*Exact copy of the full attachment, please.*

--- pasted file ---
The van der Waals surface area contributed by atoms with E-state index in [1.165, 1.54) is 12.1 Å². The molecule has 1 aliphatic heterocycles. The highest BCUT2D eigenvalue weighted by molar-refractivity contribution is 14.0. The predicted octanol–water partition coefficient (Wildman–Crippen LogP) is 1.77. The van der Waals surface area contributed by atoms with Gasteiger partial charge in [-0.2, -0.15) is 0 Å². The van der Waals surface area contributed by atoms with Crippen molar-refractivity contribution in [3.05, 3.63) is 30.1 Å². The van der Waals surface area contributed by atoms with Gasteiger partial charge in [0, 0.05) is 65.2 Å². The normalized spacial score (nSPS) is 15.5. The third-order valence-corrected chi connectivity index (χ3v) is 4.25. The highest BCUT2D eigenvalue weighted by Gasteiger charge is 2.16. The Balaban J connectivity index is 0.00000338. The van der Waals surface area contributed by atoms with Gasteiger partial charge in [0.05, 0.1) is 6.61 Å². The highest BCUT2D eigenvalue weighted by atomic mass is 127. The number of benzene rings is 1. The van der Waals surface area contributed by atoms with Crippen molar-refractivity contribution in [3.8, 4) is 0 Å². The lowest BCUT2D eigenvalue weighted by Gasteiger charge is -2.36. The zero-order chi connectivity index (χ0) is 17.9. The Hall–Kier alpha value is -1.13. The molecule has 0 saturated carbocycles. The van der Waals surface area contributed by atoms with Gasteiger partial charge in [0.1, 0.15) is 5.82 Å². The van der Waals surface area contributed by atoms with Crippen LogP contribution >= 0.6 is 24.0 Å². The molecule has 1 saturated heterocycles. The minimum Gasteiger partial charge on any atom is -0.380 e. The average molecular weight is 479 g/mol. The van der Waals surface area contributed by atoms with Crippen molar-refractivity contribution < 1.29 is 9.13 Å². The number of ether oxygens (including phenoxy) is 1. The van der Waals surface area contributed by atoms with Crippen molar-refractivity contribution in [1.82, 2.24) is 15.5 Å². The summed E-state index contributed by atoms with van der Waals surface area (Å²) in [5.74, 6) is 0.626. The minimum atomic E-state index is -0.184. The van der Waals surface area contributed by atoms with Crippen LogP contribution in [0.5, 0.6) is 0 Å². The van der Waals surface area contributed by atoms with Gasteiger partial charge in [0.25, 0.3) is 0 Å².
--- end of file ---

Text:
The van der Waals surface area contributed by atoms with E-state index in [1.165, 1.54) is 12.1 Å². The molecule has 1 aliphatic heterocycles. The highest BCUT2D eigenvalue weighted by molar-refractivity contribution is 14.0. The predicted octanol–water partition coefficient (Wildman–Crippen LogP) is 1.77. The van der Waals surface area contributed by atoms with Gasteiger partial charge in [-0.2, -0.15) is 0 Å². The van der Waals surface area contributed by atoms with Crippen molar-refractivity contribution in [3.05, 3.63) is 30.1 Å². The van der Waals surface area contributed by atoms with Gasteiger partial charge in [0, 0.05) is 65.2 Å². The normalized spacial score (nSPS) is 15.5. The third-order valence-corrected chi connectivity index (χ3v) is 4.25. The highest BCUT2D eigenvalue weighted by Gasteiger charge is 2.16. The Balaban J connectivity index is 0.00000338. The van der Waals surface area contributed by atoms with Gasteiger partial charge in [0.05, 0.1) is 6.61 Å². The highest BCUT2D eigenvalue weighted by atomic mass is 127. The number of benzene rings is 1. The van der Waals surface area contributed by atoms with Crippen molar-refractivity contribution in [3.8, 4) is 0 Å². The lowest BCUT2D eigenvalue weighted by Gasteiger charge is -2.36. The zero-order chi connectivity index (χ0) is 17.9. The Hall–Kier alpha value is -1.13. The molecule has 0 saturated carbocycles. The van der Waals surface area contributed by atoms with Gasteiger partial charge in [0.1, 0.15) is 5.82 Å². The van der Waals surface area contributed by atoms with Crippen LogP contribution >= 0.6 is 24.0 Å². The molecule has 1 saturated heterocycles. The minimum Gasteiger partial charge on any atom is -0.380 e. The average molecular weight is 479 g/mol. The van der Waals surface area contributed by atoms with Crippen molar-refractivity contribution < 1.29 is 9.13 Å². The number of ether oxygens (including phenoxy) is 1. The van der Waals surface area contributed by atoms with Crippen molar-refractivity contribution in [1.82, 2.24) is 15.5 Å². The summed E-state index contributed by atoms with van der Waals surface area (Å²) in [5.74, 6) is 0.626. The minimum atomic E-state index is -0.184. The van der Waals surface area contributed by atoms with Crippen LogP contribution in [0.5, 0.6) is 0 Å². The van der Waals surface area contributed by atoms with Gasteiger partial charge in [0.25, 0.3) is 0 Å².